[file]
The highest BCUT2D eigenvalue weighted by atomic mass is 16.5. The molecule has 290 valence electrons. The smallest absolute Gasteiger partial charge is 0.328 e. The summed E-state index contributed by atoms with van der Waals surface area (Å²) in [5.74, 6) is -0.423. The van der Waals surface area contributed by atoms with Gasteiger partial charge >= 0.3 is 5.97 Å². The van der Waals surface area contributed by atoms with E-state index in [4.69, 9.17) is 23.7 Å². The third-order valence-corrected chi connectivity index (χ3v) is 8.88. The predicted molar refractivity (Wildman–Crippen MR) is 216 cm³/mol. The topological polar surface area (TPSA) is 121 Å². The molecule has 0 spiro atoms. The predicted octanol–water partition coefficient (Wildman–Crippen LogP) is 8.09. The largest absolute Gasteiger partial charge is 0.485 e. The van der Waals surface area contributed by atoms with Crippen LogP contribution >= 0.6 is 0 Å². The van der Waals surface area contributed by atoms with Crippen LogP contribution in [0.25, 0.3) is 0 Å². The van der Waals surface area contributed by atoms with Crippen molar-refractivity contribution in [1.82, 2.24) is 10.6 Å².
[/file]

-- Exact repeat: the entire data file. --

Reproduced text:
The highest BCUT2D eigenvalue weighted by atomic mass is 16.5. The molecule has 290 valence electrons. The smallest absolute Gasteiger partial charge is 0.328 e. The summed E-state index contributed by atoms with van der Waals surface area (Å²) in [5.74, 6) is -0.423. The van der Waals surface area contributed by atoms with Gasteiger partial charge >= 0.3 is 5.97 Å². The van der Waals surface area contributed by atoms with E-state index in [4.69, 9.17) is 23.7 Å². The third-order valence-corrected chi connectivity index (χ3v) is 8.88. The predicted molar refractivity (Wildman–Crippen MR) is 216 cm³/mol. The topological polar surface area (TPSA) is 121 Å². The molecule has 0 spiro atoms. The predicted octanol–water partition coefficient (Wildman–Crippen LogP) is 8.09. The largest absolute Gasteiger partial charge is 0.485 e. The van der Waals surface area contributed by atoms with Crippen LogP contribution >= 0.6 is 0 Å². The van der Waals surface area contributed by atoms with Crippen LogP contribution in [0.25, 0.3) is 0 Å². The van der Waals surface area contributed by atoms with Crippen molar-refractivity contribution in [1.82, 2.24) is 10.6 Å².